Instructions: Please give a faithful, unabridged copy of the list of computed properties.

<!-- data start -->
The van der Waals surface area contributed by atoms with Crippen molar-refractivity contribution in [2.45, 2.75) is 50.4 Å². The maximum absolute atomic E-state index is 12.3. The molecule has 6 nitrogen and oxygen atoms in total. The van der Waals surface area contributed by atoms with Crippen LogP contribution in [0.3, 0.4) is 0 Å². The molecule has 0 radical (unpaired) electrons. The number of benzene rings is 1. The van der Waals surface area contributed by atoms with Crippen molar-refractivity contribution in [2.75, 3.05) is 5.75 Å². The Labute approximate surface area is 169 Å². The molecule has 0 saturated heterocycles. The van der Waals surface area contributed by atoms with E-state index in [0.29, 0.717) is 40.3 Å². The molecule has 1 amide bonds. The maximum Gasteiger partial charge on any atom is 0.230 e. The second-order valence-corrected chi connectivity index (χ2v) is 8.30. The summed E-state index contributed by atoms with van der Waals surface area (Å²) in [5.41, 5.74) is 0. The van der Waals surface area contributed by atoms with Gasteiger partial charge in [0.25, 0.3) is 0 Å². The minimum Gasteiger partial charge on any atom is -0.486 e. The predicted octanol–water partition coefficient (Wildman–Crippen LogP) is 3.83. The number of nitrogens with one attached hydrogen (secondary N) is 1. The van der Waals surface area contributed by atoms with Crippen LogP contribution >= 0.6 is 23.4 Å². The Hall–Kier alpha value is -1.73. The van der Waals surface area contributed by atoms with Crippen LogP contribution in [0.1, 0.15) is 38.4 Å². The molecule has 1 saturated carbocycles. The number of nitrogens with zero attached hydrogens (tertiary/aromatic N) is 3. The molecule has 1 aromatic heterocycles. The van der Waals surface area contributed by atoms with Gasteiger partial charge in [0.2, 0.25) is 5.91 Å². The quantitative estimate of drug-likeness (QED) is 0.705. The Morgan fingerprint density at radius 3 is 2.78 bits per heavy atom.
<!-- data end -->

The van der Waals surface area contributed by atoms with Crippen molar-refractivity contribution in [2.45, 2.75) is 50.4 Å². The maximum absolute atomic E-state index is 12.3. The molecule has 6 nitrogen and oxygen atoms in total. The van der Waals surface area contributed by atoms with Crippen LogP contribution in [0.3, 0.4) is 0 Å². The molecule has 0 radical (unpaired) electrons. The number of benzene rings is 1. The van der Waals surface area contributed by atoms with Crippen molar-refractivity contribution in [2.75, 3.05) is 5.75 Å². The Labute approximate surface area is 169 Å². The molecule has 0 saturated heterocycles. The van der Waals surface area contributed by atoms with E-state index in [0.29, 0.717) is 40.3 Å². The molecule has 1 amide bonds. The maximum Gasteiger partial charge on any atom is 0.230 e. The second-order valence-corrected chi connectivity index (χ2v) is 8.30. The summed E-state index contributed by atoms with van der Waals surface area (Å²) in [5.41, 5.74) is 0. The van der Waals surface area contributed by atoms with Gasteiger partial charge in [0.25, 0.3) is 0 Å². The minimum Gasteiger partial charge on any atom is -0.486 e. The predicted octanol–water partition coefficient (Wildman–Crippen LogP) is 3.83. The number of nitrogens with one attached hydrogen (secondary N) is 1. The van der Waals surface area contributed by atoms with Crippen LogP contribution >= 0.6 is 23.4 Å². The Hall–Kier alpha value is -1.73. The van der Waals surface area contributed by atoms with Crippen LogP contribution in [0.1, 0.15) is 38.4 Å². The molecule has 1 saturated carbocycles. The number of nitrogens with zero attached hydrogens (tertiary/aromatic N) is 3. The molecule has 1 aromatic heterocycles. The van der Waals surface area contributed by atoms with Gasteiger partial charge in [0.2, 0.25) is 5.91 Å². The quantitative estimate of drug-likeness (QED) is 0.705. The Morgan fingerprint density at radius 3 is 2.78 bits per heavy atom.